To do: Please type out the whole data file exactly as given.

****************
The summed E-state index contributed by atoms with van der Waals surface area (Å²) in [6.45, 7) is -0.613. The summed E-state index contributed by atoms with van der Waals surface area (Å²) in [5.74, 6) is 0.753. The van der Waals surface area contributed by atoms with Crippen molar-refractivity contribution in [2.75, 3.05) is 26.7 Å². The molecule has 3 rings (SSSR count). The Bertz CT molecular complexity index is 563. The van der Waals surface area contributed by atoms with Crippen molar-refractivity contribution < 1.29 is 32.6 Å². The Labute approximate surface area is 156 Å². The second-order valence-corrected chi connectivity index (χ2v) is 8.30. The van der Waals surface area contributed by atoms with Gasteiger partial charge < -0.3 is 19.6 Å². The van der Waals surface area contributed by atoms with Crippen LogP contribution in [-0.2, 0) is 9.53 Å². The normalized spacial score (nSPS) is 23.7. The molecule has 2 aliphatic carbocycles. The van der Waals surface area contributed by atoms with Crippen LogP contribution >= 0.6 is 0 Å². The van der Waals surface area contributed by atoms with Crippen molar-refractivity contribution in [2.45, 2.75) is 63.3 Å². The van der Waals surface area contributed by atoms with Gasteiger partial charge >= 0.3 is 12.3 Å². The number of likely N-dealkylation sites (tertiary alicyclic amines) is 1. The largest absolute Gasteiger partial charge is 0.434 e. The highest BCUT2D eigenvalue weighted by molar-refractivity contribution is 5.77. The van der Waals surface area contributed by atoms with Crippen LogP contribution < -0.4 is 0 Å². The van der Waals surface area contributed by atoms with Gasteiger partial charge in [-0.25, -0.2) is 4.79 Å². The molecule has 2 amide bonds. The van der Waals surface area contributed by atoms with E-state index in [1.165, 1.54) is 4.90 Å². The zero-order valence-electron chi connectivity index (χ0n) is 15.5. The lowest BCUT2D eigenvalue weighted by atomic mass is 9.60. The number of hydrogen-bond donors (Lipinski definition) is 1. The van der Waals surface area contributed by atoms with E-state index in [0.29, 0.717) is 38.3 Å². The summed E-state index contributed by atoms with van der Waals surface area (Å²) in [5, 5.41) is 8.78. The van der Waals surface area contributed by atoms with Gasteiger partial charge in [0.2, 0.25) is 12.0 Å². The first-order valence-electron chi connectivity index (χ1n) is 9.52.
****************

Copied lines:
The summed E-state index contributed by atoms with van der Waals surface area (Å²) in [6.45, 7) is -0.613. The summed E-state index contributed by atoms with van der Waals surface area (Å²) in [5.74, 6) is 0.753. The van der Waals surface area contributed by atoms with Crippen molar-refractivity contribution in [2.75, 3.05) is 26.7 Å². The molecule has 3 rings (SSSR count). The Bertz CT molecular complexity index is 563. The van der Waals surface area contributed by atoms with Crippen molar-refractivity contribution < 1.29 is 32.6 Å². The Labute approximate surface area is 156 Å². The second-order valence-corrected chi connectivity index (χ2v) is 8.30. The van der Waals surface area contributed by atoms with Gasteiger partial charge < -0.3 is 19.6 Å². The van der Waals surface area contributed by atoms with Crippen LogP contribution in [-0.2, 0) is 9.53 Å². The normalized spacial score (nSPS) is 23.7. The molecule has 2 aliphatic carbocycles. The van der Waals surface area contributed by atoms with Crippen LogP contribution >= 0.6 is 0 Å². The van der Waals surface area contributed by atoms with Crippen molar-refractivity contribution in [2.45, 2.75) is 63.3 Å². The van der Waals surface area contributed by atoms with Gasteiger partial charge >= 0.3 is 12.3 Å². The number of likely N-dealkylation sites (tertiary alicyclic amines) is 1. The largest absolute Gasteiger partial charge is 0.434 e. The highest BCUT2D eigenvalue weighted by molar-refractivity contribution is 5.77. The van der Waals surface area contributed by atoms with Crippen LogP contribution < -0.4 is 0 Å². The van der Waals surface area contributed by atoms with Gasteiger partial charge in [-0.25, -0.2) is 4.79 Å². The molecule has 2 amide bonds. The van der Waals surface area contributed by atoms with E-state index in [1.165, 1.54) is 4.90 Å². The zero-order valence-electron chi connectivity index (χ0n) is 15.5. The lowest BCUT2D eigenvalue weighted by atomic mass is 9.60. The number of hydrogen-bond donors (Lipinski definition) is 1. The van der Waals surface area contributed by atoms with E-state index in [0.29, 0.717) is 38.3 Å². The summed E-state index contributed by atoms with van der Waals surface area (Å²) in [5, 5.41) is 8.78. The van der Waals surface area contributed by atoms with Gasteiger partial charge in [0.2, 0.25) is 12.0 Å². The first-order valence-electron chi connectivity index (χ1n) is 9.52.